Pressure relief valves protect systems, people and the environment from unacceptable overpressure. They are protective devices which are the last safeguard in cases where other control, operation and monitoring units have already failed. Therefore, the pressure relief valve must function at all times and under all circumstances.
When the pressure relief valve opens, the excess pressure is released. Once normal operating conditions are restored, the pressure valve closes to prevent further loss of media.
Overpressure has many reasons
The pressure in a vessel or system may exceed the maximum allowable pressure for various reasons, such as thermal expansion, chemical reactions, fire or failure of a cooling system. Each of these incidents can occur individually and separately or simultaneously. For the plant operator, this means that each case of overpressure causes different mass and volume flows that must be dissipated, for example, smaller mass flows during thermal expansion and larger mass flows in the case of chemical reactions.
Pressure relief valves and their operation
There are two types of pressure relief valves: spring-loaded pressure relief valves and pilot operated pressure relief valves.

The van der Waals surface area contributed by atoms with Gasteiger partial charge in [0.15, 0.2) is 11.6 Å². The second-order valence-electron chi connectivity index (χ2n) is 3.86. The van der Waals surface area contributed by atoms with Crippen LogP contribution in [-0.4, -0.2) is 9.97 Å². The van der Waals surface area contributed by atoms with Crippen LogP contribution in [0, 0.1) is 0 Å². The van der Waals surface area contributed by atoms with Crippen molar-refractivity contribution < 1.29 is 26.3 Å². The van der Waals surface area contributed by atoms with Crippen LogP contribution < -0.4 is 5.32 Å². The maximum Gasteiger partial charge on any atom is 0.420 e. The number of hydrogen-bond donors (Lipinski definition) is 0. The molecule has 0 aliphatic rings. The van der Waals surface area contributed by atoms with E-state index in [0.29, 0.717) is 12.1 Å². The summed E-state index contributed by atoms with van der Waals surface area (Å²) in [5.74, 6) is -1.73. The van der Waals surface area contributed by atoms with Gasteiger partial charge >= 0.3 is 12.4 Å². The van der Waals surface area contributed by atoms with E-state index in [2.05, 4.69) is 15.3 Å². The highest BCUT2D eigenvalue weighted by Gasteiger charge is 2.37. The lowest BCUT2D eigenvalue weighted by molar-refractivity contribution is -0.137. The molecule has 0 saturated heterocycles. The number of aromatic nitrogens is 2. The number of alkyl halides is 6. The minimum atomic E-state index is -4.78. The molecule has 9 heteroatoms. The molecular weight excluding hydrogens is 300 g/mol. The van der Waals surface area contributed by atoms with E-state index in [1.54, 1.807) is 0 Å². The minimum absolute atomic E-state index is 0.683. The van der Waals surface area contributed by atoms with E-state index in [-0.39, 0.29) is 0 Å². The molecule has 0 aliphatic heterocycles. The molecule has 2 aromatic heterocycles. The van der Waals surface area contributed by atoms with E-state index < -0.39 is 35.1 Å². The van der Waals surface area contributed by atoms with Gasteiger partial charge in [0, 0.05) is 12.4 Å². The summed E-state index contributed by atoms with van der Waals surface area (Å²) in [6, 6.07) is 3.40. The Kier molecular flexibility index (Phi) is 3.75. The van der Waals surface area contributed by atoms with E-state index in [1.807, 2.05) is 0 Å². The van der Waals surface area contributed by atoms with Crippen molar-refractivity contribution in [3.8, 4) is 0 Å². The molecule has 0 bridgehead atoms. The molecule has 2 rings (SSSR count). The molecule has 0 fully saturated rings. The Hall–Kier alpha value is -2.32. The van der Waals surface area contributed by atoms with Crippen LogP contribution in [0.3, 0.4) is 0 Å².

In a spring-loaded pressure relief valve, the closing force is generated by a helical spring. The set pressure is adjusted by pretensioning this spring with the adjusting screw. In the event of impermissible overpressures, the pressure relief valve opens accordingly.
Pilot operated pressure relief valves (POPRV) or pilot oererated safety valves (POSV) use the system pressure to generate the closing force. The area of the so-called dome, which acts in the closing direction, is larger than the seat area of the POPRV. Because the surface area of the dome is larger than the surface area of the seat, the corresponding closing force is stronger. If the pilot valve responds, the pressure in the dome is released and the POPRV opens.